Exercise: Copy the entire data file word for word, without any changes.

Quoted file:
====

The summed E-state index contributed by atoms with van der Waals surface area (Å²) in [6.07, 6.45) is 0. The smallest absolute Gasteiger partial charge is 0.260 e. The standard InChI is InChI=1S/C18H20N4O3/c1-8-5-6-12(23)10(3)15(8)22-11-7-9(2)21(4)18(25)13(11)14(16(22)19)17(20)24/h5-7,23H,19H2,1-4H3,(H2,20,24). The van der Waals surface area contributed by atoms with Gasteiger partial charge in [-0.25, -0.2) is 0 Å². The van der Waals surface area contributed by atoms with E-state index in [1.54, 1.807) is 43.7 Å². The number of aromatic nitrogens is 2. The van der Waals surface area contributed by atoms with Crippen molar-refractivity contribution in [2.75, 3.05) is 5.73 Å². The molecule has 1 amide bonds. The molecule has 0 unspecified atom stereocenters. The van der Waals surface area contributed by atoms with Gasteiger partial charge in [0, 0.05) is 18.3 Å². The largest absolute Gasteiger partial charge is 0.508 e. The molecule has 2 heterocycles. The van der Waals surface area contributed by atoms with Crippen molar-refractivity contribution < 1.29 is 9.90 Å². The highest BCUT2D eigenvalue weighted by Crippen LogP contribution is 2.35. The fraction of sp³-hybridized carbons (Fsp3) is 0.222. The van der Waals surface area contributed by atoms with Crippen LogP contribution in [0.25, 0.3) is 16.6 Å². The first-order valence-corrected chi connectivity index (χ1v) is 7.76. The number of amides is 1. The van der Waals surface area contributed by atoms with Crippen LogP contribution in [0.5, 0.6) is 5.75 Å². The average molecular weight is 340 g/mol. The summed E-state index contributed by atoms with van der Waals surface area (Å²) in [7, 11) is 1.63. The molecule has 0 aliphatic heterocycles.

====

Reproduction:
The summed E-state index contributed by atoms with van der Waals surface area (Å²) in [6.07, 6.45) is 0. The smallest absolute Gasteiger partial charge is 0.260 e. The standard InChI is InChI=1S/C18H20N4O3/c1-8-5-6-12(23)10(3)15(8)22-11-7-9(2)21(4)18(25)13(11)14(16(22)19)17(20)24/h5-7,23H,19H2,1-4H3,(H2,20,24). The van der Waals surface area contributed by atoms with Gasteiger partial charge in [-0.25, -0.2) is 0 Å². The van der Waals surface area contributed by atoms with E-state index in [1.54, 1.807) is 43.7 Å². The number of aromatic nitrogens is 2. The van der Waals surface area contributed by atoms with Crippen molar-refractivity contribution in [2.75, 3.05) is 5.73 Å². The molecule has 1 amide bonds. The molecule has 0 unspecified atom stereocenters. The van der Waals surface area contributed by atoms with Gasteiger partial charge in [0, 0.05) is 18.3 Å². The largest absolute Gasteiger partial charge is 0.508 e. The molecule has 2 heterocycles. The van der Waals surface area contributed by atoms with Crippen molar-refractivity contribution < 1.29 is 9.90 Å². The highest BCUT2D eigenvalue weighted by Crippen LogP contribution is 2.35. The fraction of sp³-hybridized carbons (Fsp3) is 0.222. The van der Waals surface area contributed by atoms with Crippen LogP contribution in [0.25, 0.3) is 16.6 Å². The first-order valence-corrected chi connectivity index (χ1v) is 7.76. The number of amides is 1. The van der Waals surface area contributed by atoms with Crippen LogP contribution in [0.5, 0.6) is 5.75 Å². The average molecular weight is 340 g/mol. The summed E-state index contributed by atoms with van der Waals surface area (Å²) in [7, 11) is 1.63. The molecule has 0 aliphatic heterocycles.